In a win for the rooftop-solar industry and environmental groups, Gov. Ron DeSantis on Wednesday vetoed a controversial bill that would have made major changes in rules for rooftop-solar energy.
The bill (HB 741) dealt with a somewhat-wonky issue known as “net metering.” But it drew a fierce debate during this year’s legislative session, as supporters said the state needed to end subsidies for people with rooftop-solar systems and opponents contended the measure would cripple the rooftop-solar industry.
DeSantis’ veto message focused on part of the bill that dealt with the potential that more property owners than expected would install rooftop-solar systems between July 1, 2022, and Dec. 31, 2023 — before key changes in the bill would start to take effect in 2024.
If such higher-than-expected rooftop solar use occurred during the 18-month period, utilities would have been allowed to seek to recoup lost revenues from their broader customer bases. The veto message said the “amount that may be recovered under this provision is speculative and would be borne by all customers.”
“Given that the United States is experiencing its worst inflation in 40 years and that consumers have seen steep increases in the price of gas and groceries, as well as escalating bills, the state of Florida should not contribute to the financial crunch that our citizens are experiencing,” DeSantis’ veto message said.
Opponents of the bill quickly praised the veto, saying it would help efforts to boost renewable energy.
“We applaud Gov. DeSantis’ decision to veto this bad bill and be a champion for #solar jobs,” the Florida Wildlife Federation said in a Twitter post. “We must continue to work together to increase access to solar and other #renewableenergy resources to combat the climate crisis and provide Floridians with affordable energy solutions.”
Net metering is a system that deals with the interplay between utilities and rooftop-solar owners, including credits that utilities provide for electricity generated by rooftop systems.
Rooftop-solar owners are required to hook up to utility systems and are able to sell excess electricity and receive bill credits in return. Under rules approved in 2008 by the Florida Public Service Commission, monthly credits are provided at utilities’ retail rates. An important part of the bill would have changed that to ultimately providing the credits at what are known as “full avoided cost” rates, which would reduce the amounts going to rooftop-solar owners.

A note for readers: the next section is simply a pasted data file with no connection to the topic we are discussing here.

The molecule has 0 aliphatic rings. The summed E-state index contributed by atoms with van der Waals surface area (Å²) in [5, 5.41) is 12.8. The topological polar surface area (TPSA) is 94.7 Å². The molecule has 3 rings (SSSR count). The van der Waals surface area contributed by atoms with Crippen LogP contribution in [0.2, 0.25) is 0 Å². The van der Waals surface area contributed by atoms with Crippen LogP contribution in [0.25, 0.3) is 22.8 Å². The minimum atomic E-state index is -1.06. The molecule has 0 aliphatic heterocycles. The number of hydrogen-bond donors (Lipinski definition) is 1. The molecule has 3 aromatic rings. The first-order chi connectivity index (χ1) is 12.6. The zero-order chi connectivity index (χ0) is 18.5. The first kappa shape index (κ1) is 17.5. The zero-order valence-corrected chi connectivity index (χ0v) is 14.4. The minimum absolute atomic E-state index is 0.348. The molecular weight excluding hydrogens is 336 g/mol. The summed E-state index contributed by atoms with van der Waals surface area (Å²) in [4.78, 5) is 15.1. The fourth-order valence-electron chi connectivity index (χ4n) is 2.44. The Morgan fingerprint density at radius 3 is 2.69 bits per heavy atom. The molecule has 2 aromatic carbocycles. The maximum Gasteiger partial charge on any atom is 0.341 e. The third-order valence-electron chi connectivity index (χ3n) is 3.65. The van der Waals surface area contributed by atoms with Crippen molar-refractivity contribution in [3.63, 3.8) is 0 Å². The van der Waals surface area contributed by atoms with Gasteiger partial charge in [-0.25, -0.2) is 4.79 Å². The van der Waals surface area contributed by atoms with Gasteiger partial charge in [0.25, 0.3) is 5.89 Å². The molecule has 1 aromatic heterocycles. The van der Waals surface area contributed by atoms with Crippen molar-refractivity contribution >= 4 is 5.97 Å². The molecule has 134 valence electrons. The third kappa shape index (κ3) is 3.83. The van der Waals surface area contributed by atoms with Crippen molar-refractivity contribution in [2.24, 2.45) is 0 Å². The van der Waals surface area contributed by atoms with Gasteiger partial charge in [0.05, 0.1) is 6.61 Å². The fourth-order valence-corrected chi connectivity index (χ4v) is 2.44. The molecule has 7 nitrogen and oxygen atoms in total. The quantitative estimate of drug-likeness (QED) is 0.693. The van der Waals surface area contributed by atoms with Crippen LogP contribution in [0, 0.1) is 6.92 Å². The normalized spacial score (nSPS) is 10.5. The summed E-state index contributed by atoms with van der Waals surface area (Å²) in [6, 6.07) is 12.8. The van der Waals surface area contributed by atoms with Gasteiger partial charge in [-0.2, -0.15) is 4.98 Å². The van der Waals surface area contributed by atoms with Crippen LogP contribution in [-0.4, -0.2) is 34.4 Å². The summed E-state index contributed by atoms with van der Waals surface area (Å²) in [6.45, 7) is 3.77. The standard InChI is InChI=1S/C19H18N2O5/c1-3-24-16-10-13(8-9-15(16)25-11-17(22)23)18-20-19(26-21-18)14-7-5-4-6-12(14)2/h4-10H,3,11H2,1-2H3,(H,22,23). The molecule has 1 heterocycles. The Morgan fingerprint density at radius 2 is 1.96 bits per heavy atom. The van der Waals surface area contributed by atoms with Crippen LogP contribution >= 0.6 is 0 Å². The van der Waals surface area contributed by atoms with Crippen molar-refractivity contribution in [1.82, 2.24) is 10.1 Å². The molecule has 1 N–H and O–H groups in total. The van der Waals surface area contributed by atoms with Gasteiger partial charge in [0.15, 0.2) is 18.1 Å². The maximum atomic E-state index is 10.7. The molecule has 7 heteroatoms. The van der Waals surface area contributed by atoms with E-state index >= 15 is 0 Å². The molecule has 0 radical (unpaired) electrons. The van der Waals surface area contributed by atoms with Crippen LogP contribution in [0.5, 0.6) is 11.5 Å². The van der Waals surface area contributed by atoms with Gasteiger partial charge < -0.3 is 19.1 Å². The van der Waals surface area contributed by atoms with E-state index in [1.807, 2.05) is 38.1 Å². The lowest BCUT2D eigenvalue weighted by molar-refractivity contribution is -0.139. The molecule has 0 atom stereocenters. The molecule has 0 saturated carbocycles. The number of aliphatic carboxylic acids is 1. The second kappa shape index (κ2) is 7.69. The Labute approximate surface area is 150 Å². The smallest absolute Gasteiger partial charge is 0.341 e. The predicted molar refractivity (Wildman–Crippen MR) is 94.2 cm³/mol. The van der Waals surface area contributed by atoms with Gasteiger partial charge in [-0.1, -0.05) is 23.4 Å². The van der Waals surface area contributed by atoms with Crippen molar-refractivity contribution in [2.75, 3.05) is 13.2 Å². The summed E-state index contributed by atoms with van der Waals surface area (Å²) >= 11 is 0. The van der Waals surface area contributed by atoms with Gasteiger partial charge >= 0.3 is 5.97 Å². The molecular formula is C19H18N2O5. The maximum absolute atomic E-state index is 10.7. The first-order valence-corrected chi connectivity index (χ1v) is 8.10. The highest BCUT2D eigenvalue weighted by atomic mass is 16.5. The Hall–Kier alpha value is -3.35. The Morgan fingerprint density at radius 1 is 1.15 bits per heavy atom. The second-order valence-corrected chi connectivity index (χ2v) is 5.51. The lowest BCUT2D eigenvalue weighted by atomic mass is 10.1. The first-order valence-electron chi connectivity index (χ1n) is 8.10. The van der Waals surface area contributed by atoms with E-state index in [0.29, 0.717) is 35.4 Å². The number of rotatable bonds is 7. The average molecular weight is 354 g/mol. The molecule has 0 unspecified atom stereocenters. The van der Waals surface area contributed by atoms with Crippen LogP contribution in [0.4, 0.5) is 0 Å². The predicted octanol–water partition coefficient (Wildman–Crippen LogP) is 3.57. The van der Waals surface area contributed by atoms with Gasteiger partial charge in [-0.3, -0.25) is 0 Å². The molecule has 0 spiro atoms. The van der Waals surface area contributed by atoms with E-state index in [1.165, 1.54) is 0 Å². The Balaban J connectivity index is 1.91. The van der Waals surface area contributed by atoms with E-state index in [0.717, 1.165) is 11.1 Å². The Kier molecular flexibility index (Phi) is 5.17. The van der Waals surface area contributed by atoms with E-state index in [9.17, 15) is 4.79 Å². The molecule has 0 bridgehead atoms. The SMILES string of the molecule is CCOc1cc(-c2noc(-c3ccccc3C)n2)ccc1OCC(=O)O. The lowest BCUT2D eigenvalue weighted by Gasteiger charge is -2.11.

Supporters of the bill, which would have been phased in over several years, said changes are needed because utilities continue to face the overall costs of operating the electrical grid. They said the current system of rooftop-solar credits has shifted more overall utility costs to people who do not have solar systems.
During a March 7 debate, Senate bill sponsor Jennifer Bradley, R-Fleming Island, said the current system is “regressive,” as it leads to the vast majority of utility customers subsidizing rooftop-solar owners.
“This bill is fair,” Bradley said. “It’s a thoughtful glide path to get us to a no-subsidy (system).”
The bill had backing from Florida Power & Light, which ran television ads urging lawmakers to pass it. FPL said in a statement after the veto that it is “always working to deliver clean, reliable energy while keeping customer bills affordable.”
“We remain committed to finding a more equitable net metering solution for all Floridians,” the statement said. “FPL is leading the nation’s largest solar expansion and we will continue to advance solar that is cost-effective for all our customers.”
But the bill faced a massive outcry during the legislative session from the rooftop-solar industry and environmental groups.
The opponents argued it would take away financial incentives for property owners to install rooftop systems. That, they said, would hurt the rooftop-solar industry, while also dealing a blow to increasing the use of renewable energy.
“Thanks to @GovRonDeSantis for vetoing HB741 Net Metering this PM! This harmful bill would have had a chilling effect on FL’s rooftop #solar industry when it is still in its infancy,” Julie Wraithmell, executive director of Audubon Florida tweeted Wednesday. “Great news for renewables, consumers + meeting the challenge of climate change in FL.”
–Jim Saunders, News Service of Florida